There’s been a lot of light-hearted coverage about the music playlists of the two presidential candidates. They’ve been reported in various places in various ways for months, so I no longer have faith that any is the “real” playlist endorsed by the candidate himself.
Still, I was surprised when I was playing around in the social community of Microsoft’s Zune and found Sen. Barack Obama’s playlist presented this way:
Barack, you naughty dude! “Explicit” lyrics on your playlist!
The work in question: Kayne West’s “Touch the Sky.” The song is properly described by Zune staff as full of “hope and inspiration,” telling the tale of West’s rising awareness that there’s more to life than wealth and fame.
But the song wins its bad boy badge with a few lyrics that might make Cindy McCain’s shiny blonde beehive spin like a tornado. Let’s take a listen.
[Note to anti-Obama bloggers, GOP chop-shop bottom-feeders and Swift Boat wanna-be's: Cut and paste below for maximum impact in your echo chamber.]
Back when Gucci was the sh*t to rock,
Back when Slick Rick got the sh*t to pop,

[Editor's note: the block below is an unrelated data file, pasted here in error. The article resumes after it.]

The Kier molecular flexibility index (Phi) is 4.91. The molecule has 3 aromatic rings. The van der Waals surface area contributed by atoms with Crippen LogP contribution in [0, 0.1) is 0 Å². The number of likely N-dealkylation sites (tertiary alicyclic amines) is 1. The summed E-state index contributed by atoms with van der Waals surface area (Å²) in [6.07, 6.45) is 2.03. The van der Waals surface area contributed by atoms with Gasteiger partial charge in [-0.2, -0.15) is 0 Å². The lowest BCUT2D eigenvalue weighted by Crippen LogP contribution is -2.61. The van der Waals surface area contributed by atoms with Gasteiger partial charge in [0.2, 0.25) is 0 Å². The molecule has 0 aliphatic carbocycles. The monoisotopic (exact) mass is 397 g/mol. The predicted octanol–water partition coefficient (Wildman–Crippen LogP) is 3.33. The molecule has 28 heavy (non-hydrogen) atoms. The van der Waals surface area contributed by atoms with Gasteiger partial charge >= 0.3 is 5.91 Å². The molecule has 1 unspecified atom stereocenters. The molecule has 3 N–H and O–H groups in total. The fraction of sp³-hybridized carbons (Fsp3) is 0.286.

I’d do anything to say “I got it”.
Damn, them new loafers hurt my pocket.
Before anybody wanted K-West beats,
Me and my girl split the buffet at KFC.
Dog, I was having nervous breakdowns,
Like “Damn, these niggas that much better than me?”
Obama has met with rappers and the hip-hop community as part of his campaign to reach young people. For instance, read Billboard’s brief on West’s performance at the DNC. Hip Hop News featured this June report about Obama and hi-hop music:
“I’ve met with Jay-Z; I’ve met with Kanye. And I’ve talked to other artists about how potentially to bridge that gap [between hip-hop and mainstream culture]. I think the potential for them to deliver a message of extraordinary power that gets people thinking (is massive),” Obama told Jeff Johnson during BET‘s political special What’s In It For Us?.
Though he supports using Hip Hop as a catalyst for good, Obama is also aware of Hip Hop’s negative side too, acknowledging that messages of crime and misogyny overshadow the many positive aspects of rap music.
“There are times, even on the artists I’ve named, the artists that I love, that there is a message that’s sometimes degrading to women, uses the N-word a little too frequently. But also something that I’m really concerned about is (they’re) always talking about material things about how I can get something; more money, more cars.“
But the WayRight Machine will never be able to use Obama’s “endorsement” of “shameful” lyrics that “no child should hear” and that demonstrate “he is not ready for national leadership” [again, this is the cut-and-paste line for use in anti-Obama blogs].
If the right tries to run with this issue, they have some explaining to themselves of McCain’s musical favorites.
Suffice to say: “Dancing Machine” by Abba.